Off the Grid, Can it be Done?

off the grid forestGoing off the grid, how possible is it in today’s world? Can it be done? How easy can it be to do everything without electricity? I tell you it can be done. It’s not easy, but it IS doable! I did it for about 10 years with three children!

Many moons ago, when Hurricane was just a squall, Perfection was still finding out what that word actually meant, and Grouchy was interested in 101 Dalmations (not in grouchy dwarves), we went off the grid. We lived for many years without electricity.

How it All Started

off the grid roadWhen Grouchy’s dad hurt his back falling off a roofing delivery truck he had a lot of time on his hands. He loved reading the Little Nickel adverts regarding properties to buy. Well, one day in late February of 93 (or maybe 94) we went on a little road trip down to Raymond, Washington. It was a gorgeous winter day, the kind that causes you to just KNOW Spring is right around the corner! We drove up this long overgrown gravel road and parked. Getting out of the car the five of us, Hurricane, Perfection, Grouchy, his dad, and I walked a little way to the top of the hill and just stared. The view included this amazing expanse of a valley below us. It was ringed with evergreen trees. Idyllic. We had to have it.

Not So Pretty

Turning the other way, down a path, we could see the hints of a cabin. Traipsing down this path we oohed and ahhed over the green stretch. Finally we arrived at the cabin. It wasn’t so pretty. It wasn’t fully sided, it had wood sides, but not actual siding. Stepping inside, it was even uglier. 1 room. No walls. Just the bare 2x4s. A set of steep stairs lead up to the second floor. Here there were two rooms. Luckily one was a bathroom. But… There were no pipes heading up to the bathroom. Upon closer inspection, there were no pipes leading ANYWHERE inside the cabin. Nor any electrical wires.

Turning Around

As we all trudged back to the car we weren’t quite so happy. Driving back home I just couldn’t see how we could do it. We had just about put this dream behind us. We didn’t even know it was a dream, but it seemed like one once we saw it. Raymond, a nearby small city seemed the perfect place to raise the kids, not to mention just having 6 wooded acres for them to roam on!

Maybe We Could

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I don’t know how long it was before I went to a thrift store. It must have only been a day or two. I was perusing this bin of 10 cent books and found a book on homesteading. I am almost positive it was The Encyclopedia of Country Living.  It is an amazing book! Thanks to it I learned people lived without electricity all the time. It showed me people lived without piped water all the time, too. I was sold, we could do it!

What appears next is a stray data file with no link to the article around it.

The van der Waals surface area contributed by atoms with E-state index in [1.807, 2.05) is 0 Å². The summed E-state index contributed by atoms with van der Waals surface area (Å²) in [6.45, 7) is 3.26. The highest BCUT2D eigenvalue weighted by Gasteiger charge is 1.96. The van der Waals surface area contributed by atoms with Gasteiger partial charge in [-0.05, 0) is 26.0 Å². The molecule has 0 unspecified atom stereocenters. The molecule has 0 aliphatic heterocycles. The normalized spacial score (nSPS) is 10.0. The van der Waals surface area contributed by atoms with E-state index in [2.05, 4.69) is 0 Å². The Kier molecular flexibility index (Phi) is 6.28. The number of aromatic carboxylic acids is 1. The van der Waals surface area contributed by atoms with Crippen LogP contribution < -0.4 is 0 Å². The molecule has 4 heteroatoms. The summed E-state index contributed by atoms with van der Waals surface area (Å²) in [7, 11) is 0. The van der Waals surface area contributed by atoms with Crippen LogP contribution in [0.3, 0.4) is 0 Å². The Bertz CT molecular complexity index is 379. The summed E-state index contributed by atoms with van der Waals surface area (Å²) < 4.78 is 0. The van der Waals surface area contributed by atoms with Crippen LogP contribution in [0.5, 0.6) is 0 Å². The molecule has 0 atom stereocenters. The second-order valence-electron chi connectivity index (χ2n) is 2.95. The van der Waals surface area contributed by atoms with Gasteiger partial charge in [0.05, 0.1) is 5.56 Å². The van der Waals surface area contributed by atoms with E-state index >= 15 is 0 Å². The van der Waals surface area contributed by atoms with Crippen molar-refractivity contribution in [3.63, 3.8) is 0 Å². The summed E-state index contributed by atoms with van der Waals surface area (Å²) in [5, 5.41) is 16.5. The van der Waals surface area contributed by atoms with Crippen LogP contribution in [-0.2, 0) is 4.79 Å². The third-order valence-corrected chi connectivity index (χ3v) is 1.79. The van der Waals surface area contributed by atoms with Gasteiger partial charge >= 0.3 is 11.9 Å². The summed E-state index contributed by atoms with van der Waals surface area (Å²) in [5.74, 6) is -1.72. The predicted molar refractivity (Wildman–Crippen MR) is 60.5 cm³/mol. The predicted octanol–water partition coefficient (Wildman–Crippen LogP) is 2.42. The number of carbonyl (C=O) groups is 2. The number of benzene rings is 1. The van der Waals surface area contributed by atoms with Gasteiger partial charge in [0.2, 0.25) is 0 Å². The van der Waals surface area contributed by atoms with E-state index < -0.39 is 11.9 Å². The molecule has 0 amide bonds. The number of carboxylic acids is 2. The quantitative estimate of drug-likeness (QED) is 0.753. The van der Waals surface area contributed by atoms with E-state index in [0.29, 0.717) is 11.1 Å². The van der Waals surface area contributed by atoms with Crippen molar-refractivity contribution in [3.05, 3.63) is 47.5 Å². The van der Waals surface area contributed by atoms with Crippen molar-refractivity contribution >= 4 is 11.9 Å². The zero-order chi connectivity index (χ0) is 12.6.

I had Grouchy’s dad call the realtor immediately and within a month we moved in.

Papa wasn’t kidding when he said how the kids had to build their own bedrooms. How they had to haul their own water. They did. We found a creek that came from out of the hillside down in that idyllic valley. Using the book’s instructions, we set up a 55 gallon barrel to catch water for ease of filling jugs. We’d then haul up the water, every day, for toilet use, showers, washing dishes, and cooking.

Off the Grid

We lived for month’s without electricity. It was easier in the Spring and Summer. When we had lots of daylight hours. Once it started getting darker sooner, we soon decided oil lanterns weren’t enough. It would have cost us thousands of dollars (that we didn’t have) to get electricity up the (more than quarter mile) long the grid generator auto

To get past that stumbling block, we rigged up a car’s generator (run by a lawn mower type engine) to power up heavy duty truck batteries. We first tried car headlights, wiring them up to the battery. They took a lot of power, so we next bought small auto interior lights. While they weren’t as bright, they actually worked out quite well.

off the grid woodstoveWe had a wood-stove that I cooked most of our meals on in the cooler months. We used a propane cook-stove/oven from a camping trailer for regular cooking. That’s how we heated our water for showers and dish washing, too.

You Can Do it, Too!

I know this is more of an inspirational pep-talk than an informative blog post. It’s meant to be. It is so easy to think of all the challenges that come from the idea of living off-grid. Here on the homestead, we don’t aim for being off the grid, what we aim for is the ABILITY to go off-grid if the grid ever went off! I’m going to be introducing you to a lot of different options that I have tried, seen, or researched, over the coming months. So please stay tuned if being prepared for an emergency, or truly taking yourself off the grid, is important to you. It’s amazing how much stuff is out there if you just look – and think – off the grid.

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